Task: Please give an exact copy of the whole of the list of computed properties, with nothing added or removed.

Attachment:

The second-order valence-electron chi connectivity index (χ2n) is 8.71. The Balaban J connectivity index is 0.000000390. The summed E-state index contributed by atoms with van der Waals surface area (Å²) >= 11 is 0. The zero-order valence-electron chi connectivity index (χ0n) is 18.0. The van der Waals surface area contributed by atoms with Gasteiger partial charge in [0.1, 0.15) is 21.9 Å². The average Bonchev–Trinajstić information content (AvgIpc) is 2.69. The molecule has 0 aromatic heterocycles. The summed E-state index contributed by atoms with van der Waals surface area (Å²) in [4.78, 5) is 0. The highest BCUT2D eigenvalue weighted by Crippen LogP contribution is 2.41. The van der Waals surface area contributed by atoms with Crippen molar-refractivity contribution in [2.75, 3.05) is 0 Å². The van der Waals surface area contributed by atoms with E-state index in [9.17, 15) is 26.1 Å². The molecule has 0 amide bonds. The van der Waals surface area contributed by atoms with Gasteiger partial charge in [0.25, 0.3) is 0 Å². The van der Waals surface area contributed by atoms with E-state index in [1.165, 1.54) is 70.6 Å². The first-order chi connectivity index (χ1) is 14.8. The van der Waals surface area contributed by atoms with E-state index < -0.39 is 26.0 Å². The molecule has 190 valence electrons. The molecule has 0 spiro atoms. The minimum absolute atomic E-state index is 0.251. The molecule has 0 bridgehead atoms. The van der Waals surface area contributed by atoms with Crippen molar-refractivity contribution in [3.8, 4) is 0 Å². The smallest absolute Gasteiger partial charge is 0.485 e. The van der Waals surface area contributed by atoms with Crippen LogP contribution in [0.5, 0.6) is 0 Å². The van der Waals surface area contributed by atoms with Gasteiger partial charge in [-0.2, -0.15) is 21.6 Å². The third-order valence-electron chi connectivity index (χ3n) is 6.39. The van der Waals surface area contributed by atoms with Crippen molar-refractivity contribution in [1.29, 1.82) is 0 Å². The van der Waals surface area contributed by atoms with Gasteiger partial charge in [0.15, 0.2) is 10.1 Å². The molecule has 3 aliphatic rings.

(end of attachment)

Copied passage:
The second-order valence-electron chi connectivity index (χ2n) is 8.71. The Balaban J connectivity index is 0.000000390. The summed E-state index contributed by atoms with van der Waals surface area (Å²) >= 11 is 0. The zero-order valence-electron chi connectivity index (χ0n) is 18.0. The van der Waals surface area contributed by atoms with Gasteiger partial charge in [0.1, 0.15) is 21.9 Å². The average Bonchev–Trinajstić information content (AvgIpc) is 2.69. The molecule has 0 aromatic heterocycles. The summed E-state index contributed by atoms with van der Waals surface area (Å²) in [4.78, 5) is 0. The highest BCUT2D eigenvalue weighted by Crippen LogP contribution is 2.41. The van der Waals surface area contributed by atoms with Crippen molar-refractivity contribution in [2.75, 3.05) is 0 Å². The van der Waals surface area contributed by atoms with E-state index in [9.17, 15) is 26.1 Å². The molecule has 0 amide bonds. The van der Waals surface area contributed by atoms with Gasteiger partial charge in [0.25, 0.3) is 0 Å². The van der Waals surface area contributed by atoms with E-state index in [1.165, 1.54) is 70.6 Å². The first-order chi connectivity index (χ1) is 14.8. The van der Waals surface area contributed by atoms with E-state index < -0.39 is 26.0 Å². The molecule has 190 valence electrons. The molecule has 0 spiro atoms. The minimum absolute atomic E-state index is 0.251. The molecule has 0 bridgehead atoms. The van der Waals surface area contributed by atoms with Crippen molar-refractivity contribution in [3.8, 4) is 0 Å². The smallest absolute Gasteiger partial charge is 0.485 e. The van der Waals surface area contributed by atoms with Crippen LogP contribution in [0.5, 0.6) is 0 Å². The van der Waals surface area contributed by atoms with Gasteiger partial charge in [-0.2, -0.15) is 21.6 Å². The third-order valence-electron chi connectivity index (χ3n) is 6.39. The van der Waals surface area contributed by atoms with Crippen molar-refractivity contribution in [1.29, 1.82) is 0 Å². The van der Waals surface area contributed by atoms with Gasteiger partial charge in [0.15, 0.2) is 10.1 Å². The molecule has 3 aliphatic rings.